Use Skype for Business in your organisation? You’re on a migration path. Microsoft is on a journey – a journey to build Skype for Business’s capabilities directly into Microsoft Teams, the collaboration tool it launched last year. Here’s what you need to understand about that migration path, why it’s happening and what you need to do.
What is Microsoft Teams?
As we’ve previously blogged, one way of understanding Microsoft Teams is to think of it as having two strands of features. One strand is focused on communication, with functions like instant messaging, voice over IP, videoconferencing and public switched telephone network (PSTN) conferencing. The other strand is focused on working practices, with a shared workspace for Microsoft Office applications such as PowerPoint and Word, as well as a hub for virtual meetings. Bots are also built into Microsoft Teams to enable enhanced productivity through features like polling groups of colleagues and creating scheduled reports.
Why do I need to switch?
Many of the functions that Microsoft Teams offers already overlap substantially with those of Skype for Business. Ultimately, Microsoft is aiming to deliver a single clients experience, consolidating the features on offer from Skype (which, of course, Microsoft acquired in 2011) with those it has developed independently. The net result should be a cloud-based resource for organisations to use for teamwork, with fully integrated voice and video capabilities, as well as the suites of productivity applications used by most businesses every day.
Furthermore, Microsoft Teams is offered as part of the Office 365 cloud-based subscription model, which increasing numbers of organisations are migrating to anyway as part of a general shift to the cloud. If your organisation has a cloud migration path planned, then the chances are it includes Office 365 as a matter of course – and if it doesn’t, you should be seriously questioning why not.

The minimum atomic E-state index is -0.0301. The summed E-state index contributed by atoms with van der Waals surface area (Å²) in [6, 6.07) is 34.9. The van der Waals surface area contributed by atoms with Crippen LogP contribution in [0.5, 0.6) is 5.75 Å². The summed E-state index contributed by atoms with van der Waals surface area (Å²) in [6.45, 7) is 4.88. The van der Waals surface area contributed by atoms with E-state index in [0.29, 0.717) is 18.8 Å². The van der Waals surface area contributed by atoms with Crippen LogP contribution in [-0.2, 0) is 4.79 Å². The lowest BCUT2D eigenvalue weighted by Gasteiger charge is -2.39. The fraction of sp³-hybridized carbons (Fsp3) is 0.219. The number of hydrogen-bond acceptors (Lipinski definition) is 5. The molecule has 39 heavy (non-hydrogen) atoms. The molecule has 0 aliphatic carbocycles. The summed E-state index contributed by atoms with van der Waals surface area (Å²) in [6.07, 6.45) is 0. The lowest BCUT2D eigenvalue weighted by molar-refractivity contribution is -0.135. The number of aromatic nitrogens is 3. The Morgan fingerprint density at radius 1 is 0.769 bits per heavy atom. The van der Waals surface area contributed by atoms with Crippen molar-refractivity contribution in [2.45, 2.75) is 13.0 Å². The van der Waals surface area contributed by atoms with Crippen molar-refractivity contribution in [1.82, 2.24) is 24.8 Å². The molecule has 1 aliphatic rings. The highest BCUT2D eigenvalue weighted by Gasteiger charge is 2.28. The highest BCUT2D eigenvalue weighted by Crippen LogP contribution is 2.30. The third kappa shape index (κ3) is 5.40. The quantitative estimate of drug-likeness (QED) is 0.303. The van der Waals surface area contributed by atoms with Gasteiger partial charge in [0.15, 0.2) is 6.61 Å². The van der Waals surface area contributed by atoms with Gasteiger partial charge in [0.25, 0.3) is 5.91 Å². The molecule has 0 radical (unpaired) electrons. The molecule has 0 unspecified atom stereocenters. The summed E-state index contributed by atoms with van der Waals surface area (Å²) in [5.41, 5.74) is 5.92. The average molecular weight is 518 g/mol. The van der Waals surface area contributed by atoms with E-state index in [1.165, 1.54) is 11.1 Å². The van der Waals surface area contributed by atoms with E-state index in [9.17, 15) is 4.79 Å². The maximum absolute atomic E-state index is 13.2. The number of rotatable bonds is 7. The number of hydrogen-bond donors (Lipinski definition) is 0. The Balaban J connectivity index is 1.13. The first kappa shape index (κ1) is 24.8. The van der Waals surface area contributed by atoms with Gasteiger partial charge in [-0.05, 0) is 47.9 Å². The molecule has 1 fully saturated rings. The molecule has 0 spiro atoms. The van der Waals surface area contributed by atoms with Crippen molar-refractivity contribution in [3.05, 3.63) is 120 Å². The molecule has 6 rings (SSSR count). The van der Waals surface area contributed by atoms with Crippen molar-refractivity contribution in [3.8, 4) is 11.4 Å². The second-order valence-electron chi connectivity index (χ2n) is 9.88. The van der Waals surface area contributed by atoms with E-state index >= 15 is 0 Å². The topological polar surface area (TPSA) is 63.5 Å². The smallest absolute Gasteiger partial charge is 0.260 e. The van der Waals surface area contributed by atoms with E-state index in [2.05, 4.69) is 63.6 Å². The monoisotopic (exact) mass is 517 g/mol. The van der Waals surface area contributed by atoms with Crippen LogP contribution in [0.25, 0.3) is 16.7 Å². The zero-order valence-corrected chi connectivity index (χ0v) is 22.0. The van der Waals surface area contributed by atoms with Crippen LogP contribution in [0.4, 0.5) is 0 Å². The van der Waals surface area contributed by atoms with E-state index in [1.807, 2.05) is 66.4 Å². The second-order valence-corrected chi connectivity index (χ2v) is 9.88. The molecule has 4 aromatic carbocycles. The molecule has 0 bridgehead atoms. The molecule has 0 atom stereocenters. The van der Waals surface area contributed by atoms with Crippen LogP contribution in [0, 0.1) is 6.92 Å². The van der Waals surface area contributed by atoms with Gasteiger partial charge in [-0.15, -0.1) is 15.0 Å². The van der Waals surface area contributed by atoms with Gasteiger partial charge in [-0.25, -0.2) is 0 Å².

Obviously, there are always complexities involved in shifting an organisation from one tool or application to another, but this is a realm in which Microsoft has vast experience. The migration process has been carefully planned and staggered and doesn’t need to restrict your organisation in any way.
What do I need to so?
A useful resource to begin with is Microsoft’s Office 365 roadmap, which sets out the planned updates in store for Office 365 subscribers, including updates to Teams, and can help you choose the best time for your organisation to make the move.
Next, you need to look at optimising your current Skype for Business environment for Microsoft Teams. This should involve a network readiness assessment to establish network performance and planning, and any ports and protocols you will need to open, as well as correctly implementing and operating the required Office 365 services, such as SharePoint Online, Exchange Online and OneDrive for Business.
At this stage, you can pilot Microsoft Teams alongside Skype for Business, perhaps allowing users to run the application they are more used to whilst they familiarise themselves with the new tool. There is already some overlapping functionality between the two, but, as mentioned, you will need to refer to Microsoft’s roadmap to establish exactly when the functionality your organisation requires is set live on Teams. Microsoft also recommends that you review the upgrade modes available within Teams and Skype for Business so as to set precisely the right coexistence framework for your business.
As your migration takes place and you switch to using purely Microsoft Teams, it’s important to look beyond the technology deployment and consider how the migration is communicated to your users, and how they are trained in the new application. Microsoft Teams is a transformative application for business collaboration, but it is also a new tool, and optimising it for your needs requires buy-in at all levels of your organisation.
If you require further advice on your Microsoft Teams migration path, why not get in touch with us today?